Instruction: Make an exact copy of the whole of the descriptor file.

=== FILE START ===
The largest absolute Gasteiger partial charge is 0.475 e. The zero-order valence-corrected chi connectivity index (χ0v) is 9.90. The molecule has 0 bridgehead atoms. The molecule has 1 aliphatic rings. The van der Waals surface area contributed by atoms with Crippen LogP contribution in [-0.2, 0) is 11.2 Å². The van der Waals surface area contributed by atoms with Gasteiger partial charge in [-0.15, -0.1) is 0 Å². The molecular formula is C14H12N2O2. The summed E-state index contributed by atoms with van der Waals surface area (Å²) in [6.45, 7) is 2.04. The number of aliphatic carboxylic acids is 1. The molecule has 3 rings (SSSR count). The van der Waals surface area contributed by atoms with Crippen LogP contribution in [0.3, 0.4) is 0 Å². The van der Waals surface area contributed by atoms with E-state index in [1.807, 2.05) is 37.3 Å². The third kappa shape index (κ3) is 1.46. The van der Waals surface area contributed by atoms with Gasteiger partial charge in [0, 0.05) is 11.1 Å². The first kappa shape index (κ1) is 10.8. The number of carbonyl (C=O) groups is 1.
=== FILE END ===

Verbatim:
The largest absolute Gasteiger partial charge is 0.475 e. The zero-order valence-corrected chi connectivity index (χ0v) is 9.90. The molecule has 0 bridgehead atoms. The molecule has 1 aliphatic rings. The van der Waals surface area contributed by atoms with Crippen LogP contribution in [-0.2, 0) is 11.2 Å². The van der Waals surface area contributed by atoms with Gasteiger partial charge in [-0.15, -0.1) is 0 Å². The molecular formula is C14H12N2O2. The summed E-state index contributed by atoms with van der Waals surface area (Å²) in [6.45, 7) is 2.04. The number of aliphatic carboxylic acids is 1. The molecule has 3 rings (SSSR count). The van der Waals surface area contributed by atoms with Crippen LogP contribution in [0.3, 0.4) is 0 Å². The van der Waals surface area contributed by atoms with E-state index in [1.807, 2.05) is 37.3 Å². The third kappa shape index (κ3) is 1.46. The van der Waals surface area contributed by atoms with Gasteiger partial charge in [0, 0.05) is 11.1 Å². The first kappa shape index (κ1) is 10.8. The number of carbonyl (C=O) groups is 1.